A review of The Morgan Plus Four Plus Sports Car, covering development, important features, and technical data of this the fourth model in the Morgan range.
In this Article, I offer a nostalgic look the Morgan Plus Four Plus, one of an elite group of classic cars, which was manufactured during the period 1964 to 1967.
In order to stimulate the market for Morgan sports cars, it was decided to venture into an area not previously considered by the company – glassfibre.
Furthermore, the new model would no longer incorporate a wooden frame made of Ash, as had been the case in all previous models.
The body styling finally agreed was based upon a fixed head coupe design, with additional touches of luxury including, for the first time on a Morgan, wind up windows, a curved windscreen, and locks on the boot.
Without doubt, this was a bold move by the company, since it represented a complete departure from the philosophy of the previous half century.
The prototype was subjected to rigorous testing, including entry into a number of trials, in order to assess its dependability and driving characteristics.
Consequently, the Plus Four Plus was introduced to the market, in 1963, at the Earl’s Court Motor Show, and backed up by an advertising campaign.
This was the first fixed head coupe that Morgan had built in its long and illustrious history.
The body styling was fairly advanced for its time, and consisted of a glassfibre body on a Plus 4 chassis, which had been duly strengthened.
In general terms it was, mechanically, not unlike the Morgan Plus 4, and its specification included:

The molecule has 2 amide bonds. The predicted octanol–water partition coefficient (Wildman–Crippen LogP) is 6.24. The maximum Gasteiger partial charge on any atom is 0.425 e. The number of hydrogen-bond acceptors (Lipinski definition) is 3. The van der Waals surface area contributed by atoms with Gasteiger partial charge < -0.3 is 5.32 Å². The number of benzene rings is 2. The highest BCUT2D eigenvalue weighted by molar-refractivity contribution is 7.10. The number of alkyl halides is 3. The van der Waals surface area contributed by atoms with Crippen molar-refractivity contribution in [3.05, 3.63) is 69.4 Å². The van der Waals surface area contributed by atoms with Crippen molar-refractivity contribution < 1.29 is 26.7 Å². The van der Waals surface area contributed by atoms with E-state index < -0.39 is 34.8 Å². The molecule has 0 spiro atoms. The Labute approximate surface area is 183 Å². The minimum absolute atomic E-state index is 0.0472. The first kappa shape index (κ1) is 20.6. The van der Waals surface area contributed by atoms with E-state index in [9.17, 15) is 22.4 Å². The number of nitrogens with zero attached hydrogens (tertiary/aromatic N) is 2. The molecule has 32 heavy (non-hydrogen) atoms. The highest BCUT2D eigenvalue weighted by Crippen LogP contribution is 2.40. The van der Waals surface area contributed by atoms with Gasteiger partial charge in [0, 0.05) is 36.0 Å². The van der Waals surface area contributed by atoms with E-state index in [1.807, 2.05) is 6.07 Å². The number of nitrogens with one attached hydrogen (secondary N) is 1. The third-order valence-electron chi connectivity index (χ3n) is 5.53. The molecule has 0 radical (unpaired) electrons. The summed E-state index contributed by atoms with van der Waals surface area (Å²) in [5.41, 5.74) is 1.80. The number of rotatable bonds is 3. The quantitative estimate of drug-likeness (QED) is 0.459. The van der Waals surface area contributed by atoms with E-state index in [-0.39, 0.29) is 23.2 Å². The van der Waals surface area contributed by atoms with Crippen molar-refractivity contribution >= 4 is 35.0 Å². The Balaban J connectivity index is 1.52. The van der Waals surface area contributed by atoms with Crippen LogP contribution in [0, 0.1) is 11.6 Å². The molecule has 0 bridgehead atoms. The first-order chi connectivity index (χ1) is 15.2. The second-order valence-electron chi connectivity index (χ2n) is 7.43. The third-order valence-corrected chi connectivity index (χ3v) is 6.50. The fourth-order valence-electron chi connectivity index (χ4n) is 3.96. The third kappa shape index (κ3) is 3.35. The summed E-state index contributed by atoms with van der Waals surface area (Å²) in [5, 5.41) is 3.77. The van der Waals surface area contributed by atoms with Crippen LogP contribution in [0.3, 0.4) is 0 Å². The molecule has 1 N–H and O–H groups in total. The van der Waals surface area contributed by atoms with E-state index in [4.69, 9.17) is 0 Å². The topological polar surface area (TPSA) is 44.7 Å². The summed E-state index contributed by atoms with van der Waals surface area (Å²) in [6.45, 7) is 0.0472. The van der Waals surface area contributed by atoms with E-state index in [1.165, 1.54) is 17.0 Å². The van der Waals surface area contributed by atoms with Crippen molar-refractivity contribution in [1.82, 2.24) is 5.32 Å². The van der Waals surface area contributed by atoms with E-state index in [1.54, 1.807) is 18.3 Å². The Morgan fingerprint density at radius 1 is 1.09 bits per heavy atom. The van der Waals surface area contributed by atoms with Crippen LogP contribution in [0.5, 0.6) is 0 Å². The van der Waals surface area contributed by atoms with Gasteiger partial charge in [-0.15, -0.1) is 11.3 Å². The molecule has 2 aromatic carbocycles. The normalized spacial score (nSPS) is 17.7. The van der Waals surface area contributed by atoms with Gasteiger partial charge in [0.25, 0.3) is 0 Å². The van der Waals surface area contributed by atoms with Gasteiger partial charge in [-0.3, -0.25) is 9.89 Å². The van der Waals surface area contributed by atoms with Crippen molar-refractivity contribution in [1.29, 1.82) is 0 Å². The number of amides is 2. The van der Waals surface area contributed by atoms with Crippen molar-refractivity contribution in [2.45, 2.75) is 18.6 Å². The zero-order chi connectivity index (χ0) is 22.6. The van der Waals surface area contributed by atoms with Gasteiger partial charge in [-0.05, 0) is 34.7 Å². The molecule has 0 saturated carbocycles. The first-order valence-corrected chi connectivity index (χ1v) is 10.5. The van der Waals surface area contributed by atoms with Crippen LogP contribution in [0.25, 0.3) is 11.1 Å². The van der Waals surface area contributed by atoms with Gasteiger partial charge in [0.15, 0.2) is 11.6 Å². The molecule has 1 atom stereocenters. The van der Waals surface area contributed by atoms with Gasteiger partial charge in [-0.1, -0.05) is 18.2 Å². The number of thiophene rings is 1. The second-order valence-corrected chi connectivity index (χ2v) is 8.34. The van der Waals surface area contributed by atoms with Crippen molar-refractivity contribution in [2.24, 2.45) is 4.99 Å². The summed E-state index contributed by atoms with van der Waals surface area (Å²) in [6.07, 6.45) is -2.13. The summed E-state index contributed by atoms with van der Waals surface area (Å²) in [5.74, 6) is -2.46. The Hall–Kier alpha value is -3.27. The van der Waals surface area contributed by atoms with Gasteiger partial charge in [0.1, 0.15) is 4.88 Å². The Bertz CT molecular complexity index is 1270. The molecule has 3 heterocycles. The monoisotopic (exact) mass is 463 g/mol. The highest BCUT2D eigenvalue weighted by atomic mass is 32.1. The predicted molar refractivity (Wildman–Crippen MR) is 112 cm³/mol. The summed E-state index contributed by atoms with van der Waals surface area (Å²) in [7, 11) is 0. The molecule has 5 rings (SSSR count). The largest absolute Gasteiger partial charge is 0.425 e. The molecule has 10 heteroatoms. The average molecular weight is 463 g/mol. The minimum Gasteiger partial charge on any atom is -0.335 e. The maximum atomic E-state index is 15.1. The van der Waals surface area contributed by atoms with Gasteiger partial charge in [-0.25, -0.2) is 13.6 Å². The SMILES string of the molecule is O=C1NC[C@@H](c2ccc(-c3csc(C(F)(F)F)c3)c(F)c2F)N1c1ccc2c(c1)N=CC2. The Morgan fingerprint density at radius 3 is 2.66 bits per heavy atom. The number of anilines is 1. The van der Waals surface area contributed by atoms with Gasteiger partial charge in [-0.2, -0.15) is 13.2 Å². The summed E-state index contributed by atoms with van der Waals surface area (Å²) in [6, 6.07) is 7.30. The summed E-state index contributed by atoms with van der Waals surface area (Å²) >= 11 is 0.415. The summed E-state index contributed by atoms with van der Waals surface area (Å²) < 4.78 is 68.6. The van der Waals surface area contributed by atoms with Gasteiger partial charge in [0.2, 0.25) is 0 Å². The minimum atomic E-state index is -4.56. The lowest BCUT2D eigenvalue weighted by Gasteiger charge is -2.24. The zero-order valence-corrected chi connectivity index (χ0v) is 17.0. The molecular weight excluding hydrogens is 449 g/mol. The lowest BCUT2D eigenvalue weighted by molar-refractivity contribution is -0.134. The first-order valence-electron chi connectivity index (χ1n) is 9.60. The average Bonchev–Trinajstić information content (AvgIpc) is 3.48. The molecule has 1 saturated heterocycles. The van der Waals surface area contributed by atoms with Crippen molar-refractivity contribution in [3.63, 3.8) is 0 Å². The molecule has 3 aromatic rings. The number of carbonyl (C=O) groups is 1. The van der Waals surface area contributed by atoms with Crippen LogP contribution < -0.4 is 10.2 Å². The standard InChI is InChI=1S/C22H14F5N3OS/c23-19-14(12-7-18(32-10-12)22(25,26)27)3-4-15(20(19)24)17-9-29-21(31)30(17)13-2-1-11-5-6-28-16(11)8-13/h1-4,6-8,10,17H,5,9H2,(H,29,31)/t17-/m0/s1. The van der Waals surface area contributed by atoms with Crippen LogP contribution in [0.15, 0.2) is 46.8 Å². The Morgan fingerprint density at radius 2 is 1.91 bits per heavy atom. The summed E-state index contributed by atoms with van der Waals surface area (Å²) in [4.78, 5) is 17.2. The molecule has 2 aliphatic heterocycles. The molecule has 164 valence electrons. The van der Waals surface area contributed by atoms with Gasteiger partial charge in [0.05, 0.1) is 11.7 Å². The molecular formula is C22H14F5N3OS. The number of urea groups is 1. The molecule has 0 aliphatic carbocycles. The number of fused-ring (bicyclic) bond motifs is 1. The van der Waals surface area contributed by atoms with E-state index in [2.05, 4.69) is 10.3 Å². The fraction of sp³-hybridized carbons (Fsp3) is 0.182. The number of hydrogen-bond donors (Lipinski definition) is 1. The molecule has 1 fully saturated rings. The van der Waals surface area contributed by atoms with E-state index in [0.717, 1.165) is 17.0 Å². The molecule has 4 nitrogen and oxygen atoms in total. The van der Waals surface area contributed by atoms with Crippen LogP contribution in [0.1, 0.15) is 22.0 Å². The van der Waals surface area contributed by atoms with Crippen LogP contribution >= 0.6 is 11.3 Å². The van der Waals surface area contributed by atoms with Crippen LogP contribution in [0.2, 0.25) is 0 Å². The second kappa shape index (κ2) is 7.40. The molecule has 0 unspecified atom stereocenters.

- Powered by a straight, 4-cylinder, pushrod, 2.1 litre Triumph TR4A engine, developing 105 bhp at 4750 rpm
- Compression ratio of 9:1
- Five bearing crankshaft
- Four speed manual gearbox with synchromesh on the top three gears
- Two SU carburettors
- Same suspension as the Plus 4, with a solid axle and leaf springs at the rear, but with stiffened coils springs at the front
- Disc brakes at the front, drums at the rear, but no servo assisted braking
As a result of the hard suspension, there was minimum body roll even when subjected to demanding driving.
The two seater, fixed head body was made of fibreglass, which greatly reduced the cars’ overall weight.
As a result of its aerodynamic shape, the performance was slightly better than that of the Plus 4.
Furthermore, due to the body styling, the interior space was increased which produced, amongst other things, ample leg room, even though it was a little noisy inside.
Initial reaction from the market did not meet the company’s expectations, possible due to the fact that it was such a departure from the accepted norm.
Unfortunately, it did not appeal to the traditional customer of Morgan sports cars.
In a most unexpected quirk of fate, although the market had, in reality, shunned the new car, sales of the existing models experienced a boost.
This left the company in no doubt as to the most appropriate course of action to take.
Accordingly, after a production run of three years in which only 26 units of the new model were built, the car was finally phased out.
Following its demise, the company withdrew from producing such “out of character” models, and reverted back to its roots of building traditionally styled classic cars.
Subsequent to the ending of production in 1967, the car was regarded, for some time, as not a true member of the Morgan family.
However, time is a great healer, and the car is now regarded as highly desirable, not only for its advanced styling at that time, but also for the fact that it was, quite literally, a limited edition model.
This marked the end of the Morgan Plus Four Plus
Perhaps this stroll down memory lane might have answered, or at least shed light on, a possible question:
Which Morgan Sports Car is Your Favourite?
However, should this question still remain unanswered, I will be reviewing, in some detail, in future articles within this website, the entire range of Morgan sports cars which were featured in the memorable era spanning 1911 to 1996.
I hope you join me in my nostalgic travels “down sports car memory lane”.